Short Bytes: When computers started shipping with UEFI instead of the more traditional BIOS firmware, it made it much more difficult for booting Linux distributions with default motherboard firmware settings. Throw Secure Boot into the mix and it becomes more frustrating. While modern OSes deal with these settings, it’s good to have an idea of the working.
UEFI stands for Unified Extensible Firmware Interface. It is the logical successor to the EFI, which is the Extensible Firmware Interface. During the mid-90s, Intel realized that the IBM BIOS (Basic Input/Output System) style firmware interface had inherent limitations. These limitations didn’t affect the average user, but they made it difficult to produce high-performance servers, namely the Itanium-based products. As a result, Intel started developing the EFI specification in 1998. In 2005, Intel ceased development of the EFI specification and contributed it to the Unified EFI Forum while maintaining ownership. Intel continues to license the EFI specification to vendors today, but the UEFI specification is owned by the Forum. The advantages of UEFI over BIOS are numerous, to say the least, but some of the more notable ones are:
- A powerful pre-boot environment capable of running applications
- Modular design
- CPU-independent architecture (Itanium, x86, x86-64, ARM Arch32, Arm Arch64)
- BIOS interface compatibility and legacy booting
- The ability to boot from disks larger than 2TiB (note the difference between 2TB and 2TiB)
In order to organize and keep track of partitions on a disk, whether spinning HDD or an SSD, you need what’s known as a partition table, such as MBR (Master Boot Record)and GPT (GUID Partition Table). The legacy BIOS systems are only able to boot from MBR partition tables (there are exceptions, but this is generally a rule) and the MBR specification can only address up to 2TiB of disk space, which results in a BIOS system only being able to boot from disks of 2TiB or smaller.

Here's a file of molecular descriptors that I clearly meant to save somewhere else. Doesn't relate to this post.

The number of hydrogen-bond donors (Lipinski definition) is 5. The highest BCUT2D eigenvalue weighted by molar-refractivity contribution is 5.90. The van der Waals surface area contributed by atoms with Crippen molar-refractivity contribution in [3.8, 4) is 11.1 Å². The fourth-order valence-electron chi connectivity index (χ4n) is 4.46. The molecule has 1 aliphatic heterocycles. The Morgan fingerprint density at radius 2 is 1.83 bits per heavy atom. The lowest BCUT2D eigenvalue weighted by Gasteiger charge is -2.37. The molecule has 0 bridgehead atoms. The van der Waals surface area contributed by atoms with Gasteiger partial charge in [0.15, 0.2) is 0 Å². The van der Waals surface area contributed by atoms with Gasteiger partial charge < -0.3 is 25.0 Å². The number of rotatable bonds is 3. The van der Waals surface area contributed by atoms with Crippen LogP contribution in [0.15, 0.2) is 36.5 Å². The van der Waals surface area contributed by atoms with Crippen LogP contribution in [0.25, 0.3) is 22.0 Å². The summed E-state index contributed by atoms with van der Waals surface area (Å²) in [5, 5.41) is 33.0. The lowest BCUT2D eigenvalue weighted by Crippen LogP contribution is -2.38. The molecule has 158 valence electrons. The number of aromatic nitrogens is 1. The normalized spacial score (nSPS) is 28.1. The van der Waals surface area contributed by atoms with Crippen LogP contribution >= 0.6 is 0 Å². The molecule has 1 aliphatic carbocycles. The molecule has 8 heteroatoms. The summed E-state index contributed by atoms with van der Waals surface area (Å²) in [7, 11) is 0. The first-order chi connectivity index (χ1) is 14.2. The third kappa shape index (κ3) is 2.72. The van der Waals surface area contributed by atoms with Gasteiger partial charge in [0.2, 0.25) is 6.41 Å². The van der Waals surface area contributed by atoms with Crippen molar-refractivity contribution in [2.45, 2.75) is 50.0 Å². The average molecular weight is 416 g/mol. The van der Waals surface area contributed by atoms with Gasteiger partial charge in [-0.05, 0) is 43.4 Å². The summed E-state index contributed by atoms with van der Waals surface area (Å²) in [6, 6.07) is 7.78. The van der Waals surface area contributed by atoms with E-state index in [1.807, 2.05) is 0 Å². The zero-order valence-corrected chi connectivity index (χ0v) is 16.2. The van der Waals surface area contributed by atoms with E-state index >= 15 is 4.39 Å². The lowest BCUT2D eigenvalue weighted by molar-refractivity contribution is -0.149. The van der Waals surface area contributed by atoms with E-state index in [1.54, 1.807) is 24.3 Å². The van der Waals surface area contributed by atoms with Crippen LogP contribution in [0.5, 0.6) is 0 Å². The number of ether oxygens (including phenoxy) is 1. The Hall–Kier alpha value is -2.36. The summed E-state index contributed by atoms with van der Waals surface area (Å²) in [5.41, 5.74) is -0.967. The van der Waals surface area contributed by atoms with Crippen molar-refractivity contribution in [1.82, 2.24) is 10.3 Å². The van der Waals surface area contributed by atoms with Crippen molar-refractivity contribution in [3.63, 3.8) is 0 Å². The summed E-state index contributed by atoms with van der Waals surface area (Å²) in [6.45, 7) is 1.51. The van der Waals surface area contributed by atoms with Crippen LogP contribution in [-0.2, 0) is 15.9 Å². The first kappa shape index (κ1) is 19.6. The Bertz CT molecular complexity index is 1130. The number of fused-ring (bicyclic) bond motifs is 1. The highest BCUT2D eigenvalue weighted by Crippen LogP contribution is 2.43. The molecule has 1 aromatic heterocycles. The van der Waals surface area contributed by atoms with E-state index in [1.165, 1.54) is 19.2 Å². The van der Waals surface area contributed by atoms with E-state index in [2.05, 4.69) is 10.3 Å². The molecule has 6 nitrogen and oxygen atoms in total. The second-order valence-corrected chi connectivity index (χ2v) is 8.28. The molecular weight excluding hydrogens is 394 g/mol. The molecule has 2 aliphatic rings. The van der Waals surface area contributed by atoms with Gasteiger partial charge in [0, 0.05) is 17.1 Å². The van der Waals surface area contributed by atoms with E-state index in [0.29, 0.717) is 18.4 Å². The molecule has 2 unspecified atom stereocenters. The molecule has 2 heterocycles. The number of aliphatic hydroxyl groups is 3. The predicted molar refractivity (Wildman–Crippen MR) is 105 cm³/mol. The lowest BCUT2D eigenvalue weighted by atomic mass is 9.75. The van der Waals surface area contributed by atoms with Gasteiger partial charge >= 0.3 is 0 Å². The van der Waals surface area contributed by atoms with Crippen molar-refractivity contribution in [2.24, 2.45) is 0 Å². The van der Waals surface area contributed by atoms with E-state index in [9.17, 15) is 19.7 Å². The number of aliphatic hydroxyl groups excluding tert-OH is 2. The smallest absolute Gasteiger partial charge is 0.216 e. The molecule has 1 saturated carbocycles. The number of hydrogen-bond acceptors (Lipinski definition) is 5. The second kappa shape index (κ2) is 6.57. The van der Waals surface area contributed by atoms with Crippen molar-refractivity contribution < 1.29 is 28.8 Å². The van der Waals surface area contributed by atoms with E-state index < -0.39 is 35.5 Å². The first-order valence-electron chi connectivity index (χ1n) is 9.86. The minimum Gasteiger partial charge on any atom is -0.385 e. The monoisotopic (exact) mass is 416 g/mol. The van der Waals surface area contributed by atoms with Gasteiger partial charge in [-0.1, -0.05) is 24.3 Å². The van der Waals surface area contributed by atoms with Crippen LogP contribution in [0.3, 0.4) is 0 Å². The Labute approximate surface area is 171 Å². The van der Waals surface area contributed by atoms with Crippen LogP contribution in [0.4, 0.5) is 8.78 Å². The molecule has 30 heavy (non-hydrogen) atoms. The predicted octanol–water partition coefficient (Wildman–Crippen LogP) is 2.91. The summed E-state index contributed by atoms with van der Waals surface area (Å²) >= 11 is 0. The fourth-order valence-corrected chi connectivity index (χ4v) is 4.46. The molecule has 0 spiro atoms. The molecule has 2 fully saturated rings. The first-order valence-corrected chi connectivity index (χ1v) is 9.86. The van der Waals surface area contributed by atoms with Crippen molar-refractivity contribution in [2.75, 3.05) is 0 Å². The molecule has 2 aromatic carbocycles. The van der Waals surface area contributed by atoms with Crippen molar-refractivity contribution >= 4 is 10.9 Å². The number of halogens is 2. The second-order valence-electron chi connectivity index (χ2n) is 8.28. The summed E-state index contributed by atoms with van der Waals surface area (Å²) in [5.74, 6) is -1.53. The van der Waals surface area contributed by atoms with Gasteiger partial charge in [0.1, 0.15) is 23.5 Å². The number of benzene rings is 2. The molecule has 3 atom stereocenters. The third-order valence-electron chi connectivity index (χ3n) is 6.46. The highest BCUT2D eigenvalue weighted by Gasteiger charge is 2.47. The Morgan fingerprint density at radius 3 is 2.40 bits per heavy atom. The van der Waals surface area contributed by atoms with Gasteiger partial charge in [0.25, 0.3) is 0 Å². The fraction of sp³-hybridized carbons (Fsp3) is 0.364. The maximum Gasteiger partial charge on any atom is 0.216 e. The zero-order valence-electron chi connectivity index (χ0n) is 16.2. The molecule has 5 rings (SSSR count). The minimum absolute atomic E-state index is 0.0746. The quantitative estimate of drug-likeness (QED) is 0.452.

Other disadvantages of MBR formatted disks include a limited number of bootable partitions and a single pointer to a bootloader/boot manager. Many of these limitations are rooted in the fact that the MBR specification only uses a single sector of the disk for its data, referred to as the boot sector. While many disks now have 4KiB sectors, the “modern” MBR specification was designed when disk sectors were commonly 512B, so there really wasn’t much room to work with. This single sector had to include bootstrap code, disk signature, records of all partition locations on disk and sizes, and a boot signature. For more detail about the MBR specification, see the designated Wikipedia article.
Again, dissatisfied with the BIOS and MBR booting paradigm, Intel developed the GPT specification to remedy the shortcomings of the then available options. The GPT specification allowed the disks of significantly larger size (several orders of magnitude, up to Zettabytes in size) due to its larger bit allotment for partition addressing, 64B instead of the 16B used by MBR. GPT can partition disks of varying sizes depending on the sector size. This is due GPT addressing sectors as opposed to individual bits or bytes.